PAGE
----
Individuals with a dual diagnosis (chronic mental illness and an intellectual disability) who were denied normative childhood experiences are likely unprepared for the world of work. The childhood experiences of delivering newspapers, selling raffle tickets for a school fund raiser or operating a lemonade stand all serve to teach critical work adjustment skills. The challenge for adults with a dual diagnosis is further exacerbated by spending years in an anormative institutional environment. When combined with the chronic symptoms of their disabilities, employment and volunteering are seldom seen as reasonable options. In this pragmatic presentation, Dr. Tom Pomeranz drives home the point that “work” or expenditure of meaningful effort is the great equalizer. Tom will share best practice examples of how organizations have designed meaningful work experiences, for this population, through cottage industries, micro-enterprises, mobile work crews and alliances with community businesses. Most importantly this session provides attendees with the tools to transition programs from a train then place paradigm to a train in place paradigm; a program focused on teaching the skills in the environment where they are to be exercised. As a part of this training, participants will be able to:
Explain the implications of Olmstead and its potential impact on sheltered employment programs and traditional adult day programs.
Describe the historical evolution of traditional day program services.
Explain the limitations of the employment continuum.
Define the components of meaningful work.
Describe the elements for best practice adult day services.
Describe those situations when cottage industries and micro enterprises may be a preferred approach to meaningful employment.
California Endowment Center for Healthy Families and Communities 1000 North Alameda Street Los Angeles, CA 90012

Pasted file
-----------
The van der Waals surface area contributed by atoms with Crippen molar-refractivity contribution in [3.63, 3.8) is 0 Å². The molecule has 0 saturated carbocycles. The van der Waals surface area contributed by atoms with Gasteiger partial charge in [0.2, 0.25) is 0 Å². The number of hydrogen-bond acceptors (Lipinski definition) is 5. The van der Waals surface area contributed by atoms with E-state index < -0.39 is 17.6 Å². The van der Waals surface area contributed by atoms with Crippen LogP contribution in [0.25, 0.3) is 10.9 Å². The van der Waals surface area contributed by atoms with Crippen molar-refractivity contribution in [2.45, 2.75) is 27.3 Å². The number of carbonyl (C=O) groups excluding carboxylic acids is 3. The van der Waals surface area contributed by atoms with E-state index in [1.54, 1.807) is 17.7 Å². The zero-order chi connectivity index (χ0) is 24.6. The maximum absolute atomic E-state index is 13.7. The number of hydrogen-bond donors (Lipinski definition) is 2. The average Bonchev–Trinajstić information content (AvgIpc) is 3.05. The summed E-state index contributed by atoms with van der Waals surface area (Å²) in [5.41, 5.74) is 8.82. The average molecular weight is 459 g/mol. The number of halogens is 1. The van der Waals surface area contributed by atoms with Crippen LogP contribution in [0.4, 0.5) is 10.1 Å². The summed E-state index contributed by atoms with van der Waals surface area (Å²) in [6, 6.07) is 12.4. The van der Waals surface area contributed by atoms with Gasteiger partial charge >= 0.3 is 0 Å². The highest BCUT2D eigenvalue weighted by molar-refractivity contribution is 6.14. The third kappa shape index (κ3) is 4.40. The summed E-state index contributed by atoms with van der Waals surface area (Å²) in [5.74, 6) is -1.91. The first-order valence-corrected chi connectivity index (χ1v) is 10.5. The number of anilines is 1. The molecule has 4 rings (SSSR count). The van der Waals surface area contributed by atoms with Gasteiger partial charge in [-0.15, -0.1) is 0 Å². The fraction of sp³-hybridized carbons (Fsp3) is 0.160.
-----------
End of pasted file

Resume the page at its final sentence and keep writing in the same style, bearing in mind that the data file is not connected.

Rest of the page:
Summer Opportunities and Resources
Update: We've just recently added flyers for some mid to late summer opportunities, so be sure to check them out.
We've compiled flyers for various summer opportunities and resources. This compilation is by no means comprehensive. We'll add opportunities and resources as we become informed of them.
Please note that Lanterman does not endorse any specific opportunity, program, camp, etc., we are providing this for informational purposes only.
As part of the Department of Developmental Services' (DDS) commitment to provide information to the general public, individuals with developmental disabilities and their families, and professionals in the field, DDS produces the Fact Book on an annual basis. The Fact Book presents pertinent data over a 10-year period about the individuals served by DDS, including an overview of the service delivery system and trends in California. The Fact Book contains valuable information that is helpful in better understanding California’s developmental services system and the people served.
The Department of Developmental Services (DDS) monitors the actions and efforts of regional centers to ensure they meet statutory, regulatory and contractual obligations, and uphold the values of the Lanterman Act, the legislation guiding the developmental services system in California.
For more information on DDS' monitoring activities, visit the Regional Center Oversight Dashboard on the DDS Web site and click on the oversight functions. Oversight functions include:
Purchase of Service Report
National Core Indicators
Home and Community-Based Services Waiver Compliance
2016 Disparity Data on Purchased Services Report Now Online
California law and regulation requires that regional centers display on their Web sites information about the dollar value of services they purchase for clients. These data (called "purchase of service" or "POS" data) must be reported separately by clients' ethnic/racial group, langauge and diagnosis.
50th Anniversary Edition of the History of the Regional Centers in California
Strengthening the Commitment... Reinvesting in the System: A Journey of Community Partnership
The history chronicles more than five decades of the regional centers' journey - of learning from experience, gaining new knowledge, taking steps forward, and constantly facing new challenges. Print copies are available at the Koch-Young Resource Center but you can also download a PDF from the link below.